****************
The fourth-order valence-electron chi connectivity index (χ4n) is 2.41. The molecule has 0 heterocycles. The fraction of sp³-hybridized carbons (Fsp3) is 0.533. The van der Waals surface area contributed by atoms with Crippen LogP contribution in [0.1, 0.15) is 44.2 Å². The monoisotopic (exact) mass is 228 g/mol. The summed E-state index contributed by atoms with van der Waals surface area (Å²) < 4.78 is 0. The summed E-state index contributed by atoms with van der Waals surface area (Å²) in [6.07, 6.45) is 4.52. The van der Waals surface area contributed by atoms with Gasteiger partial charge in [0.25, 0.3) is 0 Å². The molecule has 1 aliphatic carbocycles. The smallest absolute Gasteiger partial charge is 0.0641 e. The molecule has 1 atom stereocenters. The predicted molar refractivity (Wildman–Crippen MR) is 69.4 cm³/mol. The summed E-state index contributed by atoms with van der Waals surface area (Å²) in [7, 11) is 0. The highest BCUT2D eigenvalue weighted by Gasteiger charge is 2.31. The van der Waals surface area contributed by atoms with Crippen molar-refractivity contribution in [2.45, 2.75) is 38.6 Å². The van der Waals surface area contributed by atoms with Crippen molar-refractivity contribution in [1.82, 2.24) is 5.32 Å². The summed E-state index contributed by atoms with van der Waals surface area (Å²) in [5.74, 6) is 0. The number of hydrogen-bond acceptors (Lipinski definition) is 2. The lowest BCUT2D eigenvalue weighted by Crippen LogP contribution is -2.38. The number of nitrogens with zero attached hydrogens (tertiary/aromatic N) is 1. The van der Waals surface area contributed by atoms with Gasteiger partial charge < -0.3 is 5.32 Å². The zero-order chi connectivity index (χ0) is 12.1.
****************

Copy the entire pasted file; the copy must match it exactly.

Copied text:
The fourth-order valence-electron chi connectivity index (χ4n) is 2.41. The molecule has 0 heterocycles. The fraction of sp³-hybridized carbons (Fsp3) is 0.533. The van der Waals surface area contributed by atoms with Crippen LogP contribution in [0.1, 0.15) is 44.2 Å². The monoisotopic (exact) mass is 228 g/mol. The summed E-state index contributed by atoms with van der Waals surface area (Å²) < 4.78 is 0. The summed E-state index contributed by atoms with van der Waals surface area (Å²) in [6.07, 6.45) is 4.52. The van der Waals surface area contributed by atoms with Gasteiger partial charge in [0.25, 0.3) is 0 Å². The molecule has 1 aliphatic carbocycles. The smallest absolute Gasteiger partial charge is 0.0641 e. The molecule has 1 atom stereocenters. The predicted molar refractivity (Wildman–Crippen MR) is 69.4 cm³/mol. The summed E-state index contributed by atoms with van der Waals surface area (Å²) in [7, 11) is 0. The highest BCUT2D eigenvalue weighted by Gasteiger charge is 2.31. The van der Waals surface area contributed by atoms with Crippen molar-refractivity contribution in [2.45, 2.75) is 38.6 Å². The van der Waals surface area contributed by atoms with Crippen molar-refractivity contribution in [1.82, 2.24) is 5.32 Å². The summed E-state index contributed by atoms with van der Waals surface area (Å²) in [5.74, 6) is 0. The number of hydrogen-bond acceptors (Lipinski definition) is 2. The lowest BCUT2D eigenvalue weighted by Crippen LogP contribution is -2.38. The number of nitrogens with zero attached hydrogens (tertiary/aromatic N) is 1. The van der Waals surface area contributed by atoms with Gasteiger partial charge < -0.3 is 5.32 Å². The zero-order chi connectivity index (χ0) is 12.1.